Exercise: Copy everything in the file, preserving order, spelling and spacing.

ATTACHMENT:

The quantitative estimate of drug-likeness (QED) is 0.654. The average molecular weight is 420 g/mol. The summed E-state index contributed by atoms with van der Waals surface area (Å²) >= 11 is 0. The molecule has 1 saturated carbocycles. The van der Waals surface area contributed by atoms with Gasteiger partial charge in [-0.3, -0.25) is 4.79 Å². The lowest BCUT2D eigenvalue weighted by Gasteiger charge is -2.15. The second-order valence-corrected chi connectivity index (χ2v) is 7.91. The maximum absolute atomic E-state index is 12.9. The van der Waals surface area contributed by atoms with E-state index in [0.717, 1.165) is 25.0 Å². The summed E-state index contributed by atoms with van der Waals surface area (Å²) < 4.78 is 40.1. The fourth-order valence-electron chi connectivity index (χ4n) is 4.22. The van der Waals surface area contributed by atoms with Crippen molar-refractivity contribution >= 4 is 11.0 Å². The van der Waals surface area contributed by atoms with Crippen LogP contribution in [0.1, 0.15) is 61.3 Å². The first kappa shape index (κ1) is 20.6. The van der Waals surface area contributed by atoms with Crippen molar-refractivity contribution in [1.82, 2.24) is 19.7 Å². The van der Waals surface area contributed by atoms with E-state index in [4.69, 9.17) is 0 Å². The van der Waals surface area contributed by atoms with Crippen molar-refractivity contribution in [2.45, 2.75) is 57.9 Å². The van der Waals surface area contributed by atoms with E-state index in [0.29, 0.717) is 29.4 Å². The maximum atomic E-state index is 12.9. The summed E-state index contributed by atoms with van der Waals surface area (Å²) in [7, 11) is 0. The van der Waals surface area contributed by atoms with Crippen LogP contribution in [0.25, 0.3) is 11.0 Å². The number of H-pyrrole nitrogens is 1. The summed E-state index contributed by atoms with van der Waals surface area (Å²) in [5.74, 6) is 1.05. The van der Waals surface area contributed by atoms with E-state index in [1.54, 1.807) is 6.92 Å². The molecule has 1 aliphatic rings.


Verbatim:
The quantitative estimate of drug-likeness (QED) is 0.654. The average molecular weight is 420 g/mol. The summed E-state index contributed by atoms with van der Waals surface area (Å²) >= 11 is 0. The molecule has 1 saturated carbocycles. The van der Waals surface area contributed by atoms with Gasteiger partial charge in [-0.3, -0.25) is 4.79 Å². The lowest BCUT2D eigenvalue weighted by Gasteiger charge is -2.15. The second-order valence-corrected chi connectivity index (χ2v) is 7.91. The maximum absolute atomic E-state index is 12.9. The van der Waals surface area contributed by atoms with E-state index in [0.717, 1.165) is 25.0 Å². The summed E-state index contributed by atoms with van der Waals surface area (Å²) < 4.78 is 40.1. The fourth-order valence-electron chi connectivity index (χ4n) is 4.22. The van der Waals surface area contributed by atoms with Crippen molar-refractivity contribution >= 4 is 11.0 Å². The van der Waals surface area contributed by atoms with Crippen LogP contribution in [0.1, 0.15) is 61.3 Å². The first kappa shape index (κ1) is 20.6. The van der Waals surface area contributed by atoms with Crippen molar-refractivity contribution in [1.82, 2.24) is 19.7 Å². The van der Waals surface area contributed by atoms with E-state index in [4.69, 9.17) is 0 Å². The van der Waals surface area contributed by atoms with Crippen molar-refractivity contribution in [2.45, 2.75) is 57.9 Å². The van der Waals surface area contributed by atoms with E-state index in [0.29, 0.717) is 29.4 Å². The maximum atomic E-state index is 12.9. The summed E-state index contributed by atoms with van der Waals surface area (Å²) in [7, 11) is 0. The van der Waals surface area contributed by atoms with Crippen LogP contribution in [0.25, 0.3) is 11.0 Å². The number of H-pyrrole nitrogens is 1. The summed E-state index contributed by atoms with van der Waals surface area (Å²) in [5.74, 6) is 1.05. The van der Waals surface area contributed by atoms with E-state index in [1.54, 1.807) is 6.92 Å². The molecule has 1 aliphatic rings.